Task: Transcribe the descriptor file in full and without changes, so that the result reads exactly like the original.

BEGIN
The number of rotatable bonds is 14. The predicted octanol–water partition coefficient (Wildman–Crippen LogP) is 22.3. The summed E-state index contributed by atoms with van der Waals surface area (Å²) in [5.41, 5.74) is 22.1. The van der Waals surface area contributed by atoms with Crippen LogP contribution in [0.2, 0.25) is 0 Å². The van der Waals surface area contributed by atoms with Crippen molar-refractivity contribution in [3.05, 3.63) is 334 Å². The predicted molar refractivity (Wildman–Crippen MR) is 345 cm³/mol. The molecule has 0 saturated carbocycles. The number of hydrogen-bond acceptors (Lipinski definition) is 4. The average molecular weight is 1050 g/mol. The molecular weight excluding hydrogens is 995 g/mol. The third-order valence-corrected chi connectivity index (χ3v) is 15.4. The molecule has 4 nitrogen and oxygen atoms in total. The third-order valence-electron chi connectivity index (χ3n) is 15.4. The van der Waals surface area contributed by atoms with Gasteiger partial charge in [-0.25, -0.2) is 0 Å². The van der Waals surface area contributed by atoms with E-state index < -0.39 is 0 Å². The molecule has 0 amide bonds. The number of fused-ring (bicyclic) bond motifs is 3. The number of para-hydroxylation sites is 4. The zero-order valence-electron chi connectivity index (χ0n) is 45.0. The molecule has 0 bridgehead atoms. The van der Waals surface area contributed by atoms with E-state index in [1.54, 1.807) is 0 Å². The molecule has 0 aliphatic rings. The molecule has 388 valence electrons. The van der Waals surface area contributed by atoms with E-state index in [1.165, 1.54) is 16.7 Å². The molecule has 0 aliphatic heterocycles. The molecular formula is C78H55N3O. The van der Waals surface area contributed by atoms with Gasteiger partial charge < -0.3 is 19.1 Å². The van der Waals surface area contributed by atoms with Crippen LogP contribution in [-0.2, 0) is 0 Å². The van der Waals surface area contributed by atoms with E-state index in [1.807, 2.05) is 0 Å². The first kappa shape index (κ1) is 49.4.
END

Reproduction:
The number of rotatable bonds is 14. The predicted octanol–water partition coefficient (Wildman–Crippen LogP) is 22.3. The summed E-state index contributed by atoms with van der Waals surface area (Å²) in [5.41, 5.74) is 22.1. The van der Waals surface area contributed by atoms with Crippen LogP contribution in [0.2, 0.25) is 0 Å². The van der Waals surface area contributed by atoms with Crippen molar-refractivity contribution in [3.05, 3.63) is 334 Å². The predicted molar refractivity (Wildman–Crippen MR) is 345 cm³/mol. The molecule has 0 saturated carbocycles. The number of hydrogen-bond acceptors (Lipinski definition) is 4. The average molecular weight is 1050 g/mol. The molecular weight excluding hydrogens is 995 g/mol. The third-order valence-corrected chi connectivity index (χ3v) is 15.4. The molecule has 4 nitrogen and oxygen atoms in total. The third-order valence-electron chi connectivity index (χ3n) is 15.4. The van der Waals surface area contributed by atoms with Gasteiger partial charge in [-0.25, -0.2) is 0 Å². The van der Waals surface area contributed by atoms with E-state index < -0.39 is 0 Å². The molecule has 0 amide bonds. The number of fused-ring (bicyclic) bond motifs is 3. The number of para-hydroxylation sites is 4. The zero-order valence-electron chi connectivity index (χ0n) is 45.0. The molecule has 0 bridgehead atoms. The van der Waals surface area contributed by atoms with E-state index in [1.54, 1.807) is 0 Å². The molecule has 0 aliphatic rings. The molecule has 388 valence electrons. The van der Waals surface area contributed by atoms with E-state index in [1.165, 1.54) is 16.7 Å². The molecule has 0 aliphatic heterocycles. The molecular formula is C78H55N3O. The van der Waals surface area contributed by atoms with Gasteiger partial charge < -0.3 is 19.1 Å². The van der Waals surface area contributed by atoms with Crippen LogP contribution in [-0.2, 0) is 0 Å². The van der Waals surface area contributed by atoms with E-state index in [1.807, 2.05) is 0 Å². The first kappa shape index (κ1) is 49.4.